). In order to aid in the future design of enhanced peptide vaccines based on gp100280–288, we solved the ternary atomic structure of a human TCR in complex with the heteroclitic gp100280–288 peptide. We then used a peptide scanning approach to demonstrate the impact of peptide substitutions on TCRs from two different T-cell clones by performing in depth biophysical and functional experiments. These data demonstrate that modification of peptide residues outside of the TCR binding motif can have unpredictable knock-on effects (a modification to a residue that affects an adjacent residue indirectly) on adjacent peptide residues that abrogate TCR binding and T-cell recognition. Indeed, even conservative peptide substitutions can have unexpected consequences for T-cell recognition due to knock-on structural changes in the HLA-bound peptide. Our findings provide a molecular explanation for the sensitivity to substitutions at gp100280–288 peptide residue Glu3 (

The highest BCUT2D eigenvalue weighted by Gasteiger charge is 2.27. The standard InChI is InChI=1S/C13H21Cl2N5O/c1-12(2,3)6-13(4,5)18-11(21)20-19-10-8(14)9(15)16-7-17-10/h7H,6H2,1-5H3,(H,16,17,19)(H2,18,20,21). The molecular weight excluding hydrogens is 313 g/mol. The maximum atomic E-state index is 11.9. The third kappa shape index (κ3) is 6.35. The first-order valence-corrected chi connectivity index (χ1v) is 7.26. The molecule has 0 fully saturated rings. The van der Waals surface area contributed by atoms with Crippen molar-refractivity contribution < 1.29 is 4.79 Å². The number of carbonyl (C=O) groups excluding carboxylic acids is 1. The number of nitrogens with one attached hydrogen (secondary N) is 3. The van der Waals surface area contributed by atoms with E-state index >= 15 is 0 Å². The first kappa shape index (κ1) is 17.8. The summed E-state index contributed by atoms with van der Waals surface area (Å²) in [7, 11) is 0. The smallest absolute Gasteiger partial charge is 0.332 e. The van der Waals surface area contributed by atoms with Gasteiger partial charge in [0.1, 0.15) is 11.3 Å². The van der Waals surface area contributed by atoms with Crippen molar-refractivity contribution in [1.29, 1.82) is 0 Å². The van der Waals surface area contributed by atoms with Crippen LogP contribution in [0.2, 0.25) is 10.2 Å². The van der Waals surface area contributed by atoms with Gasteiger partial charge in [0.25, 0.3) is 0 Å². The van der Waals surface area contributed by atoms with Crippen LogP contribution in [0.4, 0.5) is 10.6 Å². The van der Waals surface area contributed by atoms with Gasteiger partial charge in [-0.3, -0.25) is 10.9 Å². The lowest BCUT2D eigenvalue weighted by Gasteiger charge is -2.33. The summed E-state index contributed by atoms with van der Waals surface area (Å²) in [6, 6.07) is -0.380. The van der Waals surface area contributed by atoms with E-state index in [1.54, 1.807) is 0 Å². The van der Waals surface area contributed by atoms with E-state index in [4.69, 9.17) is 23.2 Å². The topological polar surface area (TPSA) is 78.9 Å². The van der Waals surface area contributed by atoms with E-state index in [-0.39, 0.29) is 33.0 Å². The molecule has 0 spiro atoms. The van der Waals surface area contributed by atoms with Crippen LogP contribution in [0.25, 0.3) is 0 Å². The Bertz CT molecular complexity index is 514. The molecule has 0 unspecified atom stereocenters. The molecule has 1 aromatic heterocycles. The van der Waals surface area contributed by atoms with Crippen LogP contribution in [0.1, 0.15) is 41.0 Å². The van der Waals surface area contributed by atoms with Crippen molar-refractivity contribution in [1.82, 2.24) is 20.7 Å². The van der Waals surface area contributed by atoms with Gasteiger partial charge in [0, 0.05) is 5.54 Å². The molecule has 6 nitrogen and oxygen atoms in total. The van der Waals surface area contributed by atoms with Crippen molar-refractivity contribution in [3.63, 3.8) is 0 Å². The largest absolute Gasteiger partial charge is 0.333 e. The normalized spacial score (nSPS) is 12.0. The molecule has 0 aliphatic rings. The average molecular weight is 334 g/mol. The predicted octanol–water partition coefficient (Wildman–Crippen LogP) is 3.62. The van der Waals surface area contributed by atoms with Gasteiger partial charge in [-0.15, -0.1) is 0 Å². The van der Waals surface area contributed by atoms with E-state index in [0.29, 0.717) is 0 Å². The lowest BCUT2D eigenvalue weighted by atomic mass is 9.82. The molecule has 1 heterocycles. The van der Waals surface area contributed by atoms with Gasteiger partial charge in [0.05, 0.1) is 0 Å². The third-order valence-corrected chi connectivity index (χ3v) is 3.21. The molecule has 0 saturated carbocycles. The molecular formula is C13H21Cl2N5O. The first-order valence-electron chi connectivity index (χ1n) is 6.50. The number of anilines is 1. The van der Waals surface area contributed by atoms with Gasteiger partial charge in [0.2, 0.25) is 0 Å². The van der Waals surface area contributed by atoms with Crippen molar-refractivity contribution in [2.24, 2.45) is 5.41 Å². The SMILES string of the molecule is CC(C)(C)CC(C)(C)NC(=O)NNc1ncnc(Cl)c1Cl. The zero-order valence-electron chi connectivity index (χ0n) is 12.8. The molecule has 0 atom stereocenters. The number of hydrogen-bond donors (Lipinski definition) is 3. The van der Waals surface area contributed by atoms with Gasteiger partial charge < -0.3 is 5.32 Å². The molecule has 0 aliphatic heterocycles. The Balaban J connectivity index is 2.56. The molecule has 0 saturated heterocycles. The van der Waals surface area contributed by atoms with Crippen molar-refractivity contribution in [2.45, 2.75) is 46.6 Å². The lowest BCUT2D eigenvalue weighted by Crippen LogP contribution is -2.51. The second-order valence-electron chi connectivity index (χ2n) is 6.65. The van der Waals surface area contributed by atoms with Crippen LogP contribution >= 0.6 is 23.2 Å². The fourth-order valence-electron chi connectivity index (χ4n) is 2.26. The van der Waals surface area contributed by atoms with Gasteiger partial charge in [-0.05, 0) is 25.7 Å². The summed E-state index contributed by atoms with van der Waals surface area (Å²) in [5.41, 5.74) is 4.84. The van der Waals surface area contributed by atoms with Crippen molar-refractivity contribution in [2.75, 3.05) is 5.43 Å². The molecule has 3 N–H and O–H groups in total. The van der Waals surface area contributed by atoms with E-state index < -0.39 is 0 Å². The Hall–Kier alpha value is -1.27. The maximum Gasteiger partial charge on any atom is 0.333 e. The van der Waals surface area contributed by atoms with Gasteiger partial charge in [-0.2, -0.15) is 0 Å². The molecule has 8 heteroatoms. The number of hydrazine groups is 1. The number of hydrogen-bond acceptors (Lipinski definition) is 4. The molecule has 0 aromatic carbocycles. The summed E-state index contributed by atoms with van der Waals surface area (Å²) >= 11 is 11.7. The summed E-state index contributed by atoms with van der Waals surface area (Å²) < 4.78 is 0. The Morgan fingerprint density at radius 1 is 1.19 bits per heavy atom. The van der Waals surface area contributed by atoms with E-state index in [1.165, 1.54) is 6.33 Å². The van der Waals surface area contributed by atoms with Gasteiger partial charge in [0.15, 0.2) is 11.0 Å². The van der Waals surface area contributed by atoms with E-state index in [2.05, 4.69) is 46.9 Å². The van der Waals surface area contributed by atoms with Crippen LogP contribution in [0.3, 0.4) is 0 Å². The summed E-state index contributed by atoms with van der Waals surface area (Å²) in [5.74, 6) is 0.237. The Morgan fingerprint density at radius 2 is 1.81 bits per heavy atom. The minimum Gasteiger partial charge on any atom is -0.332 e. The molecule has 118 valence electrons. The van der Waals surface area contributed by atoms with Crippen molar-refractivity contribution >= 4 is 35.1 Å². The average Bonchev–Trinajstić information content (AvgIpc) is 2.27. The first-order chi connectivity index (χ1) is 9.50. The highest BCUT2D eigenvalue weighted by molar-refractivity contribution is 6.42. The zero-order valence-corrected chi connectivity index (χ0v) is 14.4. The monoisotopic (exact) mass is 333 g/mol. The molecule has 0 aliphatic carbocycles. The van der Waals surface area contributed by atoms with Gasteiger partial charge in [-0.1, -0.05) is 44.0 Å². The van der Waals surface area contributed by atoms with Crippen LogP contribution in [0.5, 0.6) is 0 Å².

• Schaft N.
      • Willemsen R.A.
      • de Vries J.
      • Lankiewicz B.
      • Essers B.W.
      • Gratama J.-W.
      • Figdor C.G.
      • Bolhuis R.L.
      • Debets R.
      • Adema G.J.
      Peptide fine specificity of anti-glycoprotein 100 CTL is preserved following transfer of engineered TCR α β genes into primary human T lymphocytes.
      ,
      • Schaft N.
      • Coccoris M.
      • Drexhage J.
      • Knoop C.
      • de Vries I.J.
      • Adema G.J.
      • Debets R.
      An altered gp100 peptide ligand with decreased binding by TCR and CD8α dissects T cell cytotoxicity from production of cytokines and activation of NFAT.